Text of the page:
Finding Support And Community. Again, receiving medical advice of any kind from someone on the internet who is not a licensed, verified professional is usually not advisable. However, you may be able to benefit from connecting with others who are experiencing similar mental health concerns. You can exchange information regarding experiences with medication to treat conditions, for instance, and being connected to such a community can remind you that you’re not alone in the challenges you’re facing.
Finally, there are ways to seek out the help of a licensed mental health professional over the internet. With an online therapy platform like BetterHelp, for example, you can be matched with a licensed therapist whom you can meet with via phone, video call, and/or online chat from the comfort of your own home. Or, if you’re between the ages of 13–18, you can try an online therapy platform like TeenCounseling, which offers the same types of services, but for teenagers. Since research suggests that online therapy can offer similar benefits to in-person therapy when provided by a certified professional, virtual counseling is one way people can receive reputable, helpful mental health care and information over the internet. You can find client reviews of TeenCounseling providers below.
“Just in the short time I have been speaking with her, she has given me multiple tools to make it through my issues. She was confident, calm, and receptive of my thoughts, feelings and actions. I would highly recommend her due to the fact that she doesn't treat me like a patient. I'm treated as a friend and I can trust her with my inner thoughts. 10 out of 10”
“Courtney Maat has been a wonderful resource for my 14 year old daughter, who has been dealing with anxiety and depression. After just a month of working together, I can see progress, and my daughter really looks forward to their weekly sessions. Could not recommend more highly!”
Frequently Asked Questions (FAQS)
Why do I keep diagnosing myself?
When people are feeling unwell or feel they may have a mental health disorder, oftentimes the first thing they do is google their symptoms to find out what illness they may have. We often want immediate answers to why we are feeling the way we are, and the internet is seemingly a great tool for that. However, while there is often valuable information on the internet, it is not always accurate and it shouldn’t be a source of information to always rely on.
Some people may become dependent on the internet as a source of information for everything, leading to a misdiagnosis. This individual may have a form of anxiety surrounding their health called cyberchondria. This anxiety consists of excessive worry that one is or may become seriously ill and it is induced by compulsively searching health-related information online. If you or a loved one is living with health-related anxiety, a licensed professional can help.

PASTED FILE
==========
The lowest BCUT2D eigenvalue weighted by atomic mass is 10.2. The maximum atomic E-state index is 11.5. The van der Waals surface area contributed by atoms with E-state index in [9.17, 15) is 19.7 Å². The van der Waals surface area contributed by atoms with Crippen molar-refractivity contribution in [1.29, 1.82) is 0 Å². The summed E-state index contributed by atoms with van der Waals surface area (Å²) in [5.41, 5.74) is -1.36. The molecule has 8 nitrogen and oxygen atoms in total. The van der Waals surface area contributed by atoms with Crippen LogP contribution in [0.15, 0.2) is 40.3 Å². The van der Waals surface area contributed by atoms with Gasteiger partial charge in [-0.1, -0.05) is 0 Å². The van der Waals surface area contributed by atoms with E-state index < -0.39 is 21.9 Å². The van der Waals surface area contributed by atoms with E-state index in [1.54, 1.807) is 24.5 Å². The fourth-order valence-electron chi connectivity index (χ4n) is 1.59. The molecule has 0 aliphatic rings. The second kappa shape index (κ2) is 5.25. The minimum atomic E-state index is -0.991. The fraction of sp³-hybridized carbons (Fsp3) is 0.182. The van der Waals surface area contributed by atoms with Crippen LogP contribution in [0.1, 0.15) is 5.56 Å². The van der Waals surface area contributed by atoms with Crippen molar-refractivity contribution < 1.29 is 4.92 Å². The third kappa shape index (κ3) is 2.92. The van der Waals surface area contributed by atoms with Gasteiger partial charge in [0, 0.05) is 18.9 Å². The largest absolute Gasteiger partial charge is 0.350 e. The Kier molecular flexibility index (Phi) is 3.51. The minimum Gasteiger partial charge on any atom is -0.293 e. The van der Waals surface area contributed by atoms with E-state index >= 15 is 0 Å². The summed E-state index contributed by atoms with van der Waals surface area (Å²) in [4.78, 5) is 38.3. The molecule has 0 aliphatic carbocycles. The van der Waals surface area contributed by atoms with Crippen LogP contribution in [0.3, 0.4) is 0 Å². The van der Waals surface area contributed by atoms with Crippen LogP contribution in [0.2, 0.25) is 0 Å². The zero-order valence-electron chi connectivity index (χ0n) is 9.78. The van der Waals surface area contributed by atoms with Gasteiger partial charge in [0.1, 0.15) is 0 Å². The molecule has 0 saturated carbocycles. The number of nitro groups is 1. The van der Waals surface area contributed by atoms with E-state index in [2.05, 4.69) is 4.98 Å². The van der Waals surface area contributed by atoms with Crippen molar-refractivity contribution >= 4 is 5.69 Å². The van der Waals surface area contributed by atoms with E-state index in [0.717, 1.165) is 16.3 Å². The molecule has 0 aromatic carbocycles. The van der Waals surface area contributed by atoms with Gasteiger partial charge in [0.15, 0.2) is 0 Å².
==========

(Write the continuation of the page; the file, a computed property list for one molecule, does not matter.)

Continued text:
Is it bad to say you have depression without a professional opinion?
Learning and understanding the symptoms of depression is important, but if you are only relying on the internet, that can be incredibly harmful. Many physical and mental health conditions have similar symptoms and people may misdiagnose them. This may lead to not seeking out the correct treatment which can ultimately worsen current symptoms.
If you or a loved one feel they are experiencing symptoms of depression, it’s important to speak to a professional to get a professional prognosis. There could be an underlying reason for experiencing these symptoms, that you otherwise may not be aware of without the help of a healthcare professional.
Why is it harmful to google all symptoms I am experiencing?
These days, we seem to google everything. The internet seems to have answers to all of our questions; however, these answers are not always accurate or credible. Many illnesses have overlapping symptoms which make it incredibly difficult to not misdiagnose without a professional. Self-diagnosing may create anxiety and worries around a condition one may not even have or someone could even wrongly determine a condition, overlooking the actual condition. Self-diagnosis can lead to seeking out incorrect treatment which can prolong healing or even worsen the condition.
Can mental illness be self diagnosed?
What are the disadvantages of diagnosing mental illness?
Is it okay to self diagnose anxiety?
Are mental health diagnoses scientifically meaningless?
What is the consequence of diagnosing a person with a psychological disorder?
Is mental health diagnosis more helpful or harmful?
Is it okay to self-diagnose ADHD?
What do you call someone who self-diagnoses themselves?
How many people self diagnose themselves with mental illness?
Why is the DSM-5 so controversial?
What is one of the biggest criticisms of the DSM?
When is self-diagnosis appropriate?